welcome new COMM-ORG member

colist at comm-org.utoledo.edu colist at comm-org.utoledo.edu
Tue Jul 29 10:30:08 CDT 2003

[ed:  thanks to Marisa for inviting us to discuss Colleen's post, 
copied below.  Some thoughts from me at the end.]

From: "Marisa Novara" <novaram at crcl.com>

Hi Colleen,
I felt compelled to write with a comment on your posting below.

It is important when talking about money, control and ownership to 
start with the basic premise that these are not things that one can 
successfully "bring to" someone else. To assert so sounds 
paternalistic at best. We cannot GIVE people power. The most we 
can do - and the best we can do - is to work along side, to work with 
people to develop the skills to create and claim THEIR OWN 
power. This may just seem like semantics, but I do feel it is a very 
important distinction.  

Marisa Novara

> From: "CED" <ced at snhu.edu>
> Hello Everyone,
> I am happy to be apart of this little community of information! 
> My name is Colleen Sage and I work in the (non-profit) School of
> Community Economic Development at Southern New Hampshire University,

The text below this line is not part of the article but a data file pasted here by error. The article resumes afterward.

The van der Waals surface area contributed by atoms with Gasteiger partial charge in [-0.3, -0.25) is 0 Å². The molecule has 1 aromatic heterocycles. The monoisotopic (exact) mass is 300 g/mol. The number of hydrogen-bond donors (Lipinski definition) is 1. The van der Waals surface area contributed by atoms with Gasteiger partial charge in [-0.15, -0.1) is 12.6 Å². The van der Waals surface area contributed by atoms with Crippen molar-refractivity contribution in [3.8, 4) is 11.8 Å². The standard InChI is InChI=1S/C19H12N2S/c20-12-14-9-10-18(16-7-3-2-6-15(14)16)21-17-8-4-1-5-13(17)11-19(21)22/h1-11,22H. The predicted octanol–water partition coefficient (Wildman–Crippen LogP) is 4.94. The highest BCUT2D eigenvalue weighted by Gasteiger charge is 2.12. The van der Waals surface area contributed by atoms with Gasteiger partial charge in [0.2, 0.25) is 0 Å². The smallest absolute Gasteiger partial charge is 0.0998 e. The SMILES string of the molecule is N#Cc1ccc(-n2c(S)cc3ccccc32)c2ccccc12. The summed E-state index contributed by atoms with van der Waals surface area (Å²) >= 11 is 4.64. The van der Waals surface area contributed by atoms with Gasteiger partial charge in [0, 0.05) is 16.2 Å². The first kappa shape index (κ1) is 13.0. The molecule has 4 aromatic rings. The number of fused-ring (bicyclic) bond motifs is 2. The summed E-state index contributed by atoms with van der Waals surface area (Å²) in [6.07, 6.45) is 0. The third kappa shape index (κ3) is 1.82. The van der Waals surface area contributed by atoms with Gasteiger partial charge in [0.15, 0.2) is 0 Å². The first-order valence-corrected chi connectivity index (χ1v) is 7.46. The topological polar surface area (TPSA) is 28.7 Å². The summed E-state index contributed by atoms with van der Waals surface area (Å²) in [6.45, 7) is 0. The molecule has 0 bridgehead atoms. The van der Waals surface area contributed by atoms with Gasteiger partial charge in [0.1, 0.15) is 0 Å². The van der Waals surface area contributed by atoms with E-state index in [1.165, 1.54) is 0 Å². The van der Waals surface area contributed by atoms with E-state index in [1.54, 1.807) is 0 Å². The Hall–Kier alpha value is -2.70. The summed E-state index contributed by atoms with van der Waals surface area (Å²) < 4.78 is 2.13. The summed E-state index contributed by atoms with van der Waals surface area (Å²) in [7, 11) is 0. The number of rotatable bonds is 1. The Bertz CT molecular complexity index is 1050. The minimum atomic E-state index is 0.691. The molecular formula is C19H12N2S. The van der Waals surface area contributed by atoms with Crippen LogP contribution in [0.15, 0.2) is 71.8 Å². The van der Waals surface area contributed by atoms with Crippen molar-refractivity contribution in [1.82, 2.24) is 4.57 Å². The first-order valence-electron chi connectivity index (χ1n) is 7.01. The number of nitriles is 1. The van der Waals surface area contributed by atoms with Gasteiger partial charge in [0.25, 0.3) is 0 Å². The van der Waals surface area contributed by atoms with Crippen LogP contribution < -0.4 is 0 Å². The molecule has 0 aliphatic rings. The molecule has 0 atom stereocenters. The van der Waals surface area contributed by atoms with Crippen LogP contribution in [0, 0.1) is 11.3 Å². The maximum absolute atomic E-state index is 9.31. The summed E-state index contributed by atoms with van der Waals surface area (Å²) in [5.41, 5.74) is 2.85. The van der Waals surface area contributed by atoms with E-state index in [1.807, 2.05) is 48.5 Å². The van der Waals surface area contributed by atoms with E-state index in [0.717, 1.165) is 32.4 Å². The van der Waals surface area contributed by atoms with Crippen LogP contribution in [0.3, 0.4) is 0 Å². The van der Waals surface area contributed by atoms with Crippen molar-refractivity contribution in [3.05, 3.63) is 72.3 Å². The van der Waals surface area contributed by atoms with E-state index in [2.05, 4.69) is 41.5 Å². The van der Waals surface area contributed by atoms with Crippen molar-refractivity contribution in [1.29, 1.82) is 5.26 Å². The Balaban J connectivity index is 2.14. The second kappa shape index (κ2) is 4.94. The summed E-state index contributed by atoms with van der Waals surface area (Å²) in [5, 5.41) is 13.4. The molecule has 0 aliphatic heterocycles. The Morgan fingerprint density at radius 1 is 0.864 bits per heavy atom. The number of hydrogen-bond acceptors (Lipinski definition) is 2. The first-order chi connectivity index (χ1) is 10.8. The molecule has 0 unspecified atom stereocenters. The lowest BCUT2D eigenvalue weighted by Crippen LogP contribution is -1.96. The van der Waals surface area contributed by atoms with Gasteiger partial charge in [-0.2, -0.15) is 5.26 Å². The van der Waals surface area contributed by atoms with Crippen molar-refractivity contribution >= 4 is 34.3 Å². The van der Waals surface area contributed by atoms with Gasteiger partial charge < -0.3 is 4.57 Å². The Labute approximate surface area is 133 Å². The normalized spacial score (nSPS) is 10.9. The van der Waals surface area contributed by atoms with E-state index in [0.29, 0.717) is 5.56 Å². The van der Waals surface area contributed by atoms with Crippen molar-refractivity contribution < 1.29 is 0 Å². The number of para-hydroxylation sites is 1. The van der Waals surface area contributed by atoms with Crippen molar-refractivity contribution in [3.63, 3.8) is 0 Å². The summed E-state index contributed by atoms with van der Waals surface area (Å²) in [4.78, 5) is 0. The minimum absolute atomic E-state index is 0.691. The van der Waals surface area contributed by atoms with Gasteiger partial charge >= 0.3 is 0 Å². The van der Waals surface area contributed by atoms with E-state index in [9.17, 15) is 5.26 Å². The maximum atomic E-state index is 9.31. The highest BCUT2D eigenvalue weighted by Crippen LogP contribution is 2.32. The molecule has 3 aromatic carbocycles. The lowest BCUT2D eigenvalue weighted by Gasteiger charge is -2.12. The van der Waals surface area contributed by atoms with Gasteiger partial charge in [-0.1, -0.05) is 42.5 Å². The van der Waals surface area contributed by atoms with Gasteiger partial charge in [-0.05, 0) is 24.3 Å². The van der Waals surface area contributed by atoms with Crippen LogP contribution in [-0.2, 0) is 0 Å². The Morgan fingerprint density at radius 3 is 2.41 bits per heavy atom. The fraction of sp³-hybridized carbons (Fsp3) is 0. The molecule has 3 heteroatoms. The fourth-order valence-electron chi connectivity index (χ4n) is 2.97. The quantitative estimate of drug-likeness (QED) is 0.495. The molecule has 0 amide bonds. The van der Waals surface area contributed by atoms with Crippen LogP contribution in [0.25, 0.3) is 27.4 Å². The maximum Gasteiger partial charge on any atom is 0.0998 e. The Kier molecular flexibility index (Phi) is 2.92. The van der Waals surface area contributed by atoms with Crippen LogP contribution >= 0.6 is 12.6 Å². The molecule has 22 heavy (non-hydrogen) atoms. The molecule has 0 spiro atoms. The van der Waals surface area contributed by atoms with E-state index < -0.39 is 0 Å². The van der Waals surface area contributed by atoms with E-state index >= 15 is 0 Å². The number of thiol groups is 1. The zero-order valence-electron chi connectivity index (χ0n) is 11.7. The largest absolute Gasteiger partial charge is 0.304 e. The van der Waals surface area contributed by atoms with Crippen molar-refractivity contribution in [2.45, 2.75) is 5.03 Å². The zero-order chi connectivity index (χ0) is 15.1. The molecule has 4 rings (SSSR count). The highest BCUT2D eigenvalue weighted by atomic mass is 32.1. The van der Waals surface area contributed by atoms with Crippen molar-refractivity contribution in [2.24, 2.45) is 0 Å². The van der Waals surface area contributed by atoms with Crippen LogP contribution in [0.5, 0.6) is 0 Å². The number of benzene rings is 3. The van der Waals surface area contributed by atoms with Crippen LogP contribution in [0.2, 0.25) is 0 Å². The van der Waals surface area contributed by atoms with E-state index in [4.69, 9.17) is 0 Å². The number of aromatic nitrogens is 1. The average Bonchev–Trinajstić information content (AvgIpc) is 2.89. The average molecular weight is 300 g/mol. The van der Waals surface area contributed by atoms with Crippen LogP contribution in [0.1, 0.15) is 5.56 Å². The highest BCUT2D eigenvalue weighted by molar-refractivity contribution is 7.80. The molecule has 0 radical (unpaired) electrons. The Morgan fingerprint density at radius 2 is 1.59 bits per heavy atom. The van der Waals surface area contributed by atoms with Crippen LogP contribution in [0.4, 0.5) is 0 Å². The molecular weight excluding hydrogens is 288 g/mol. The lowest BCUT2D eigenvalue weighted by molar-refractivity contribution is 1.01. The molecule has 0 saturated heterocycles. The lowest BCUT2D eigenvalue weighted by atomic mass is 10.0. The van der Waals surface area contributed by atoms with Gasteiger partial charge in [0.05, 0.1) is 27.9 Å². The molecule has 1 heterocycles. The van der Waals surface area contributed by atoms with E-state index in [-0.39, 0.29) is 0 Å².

> where people come from all over the United States and the world to learn
> how to go out into poor communities and bring money, control and
> ownership to the poor people living there.
> I commend everyone who is involved in this program and others like it. 


[ed:  this is a set of issues which cause me continual consternation.  
I want to use Colleen's words, because they help me feel useful 
and relevent, which are difficult feelings to achieve in academia.  
At the same time, I agree with Marisa.  I suppose if I had power--
like access to decision-makers or loads of money, I could think of 
myself as giving some form of power to others.  But even then it is 
up to the people themselves to make something of that access or 
money (and since I have neither of those things myself it doesn't 
matter anyways).  So, as someone in academia, I have felt 
compelled to think of myself as a "helper," working with community 
groups and organizations to help them get what they want, on their 
terms.  I do have some skills that I can give--research skills, 
planning skills, facilitation skills.  Those often feel like small things, 
and sometimes it is difficult to hang on to the big sense of 
empowerment that Colleen's message expresses.  

I also wonder if there is some distinction between the development 
approach and the organizing approach expressed in the discussion 
here.  The development approach is often described as bringing 
things to people, which the organizing approach is often described 
as people going out and getting those things.]  

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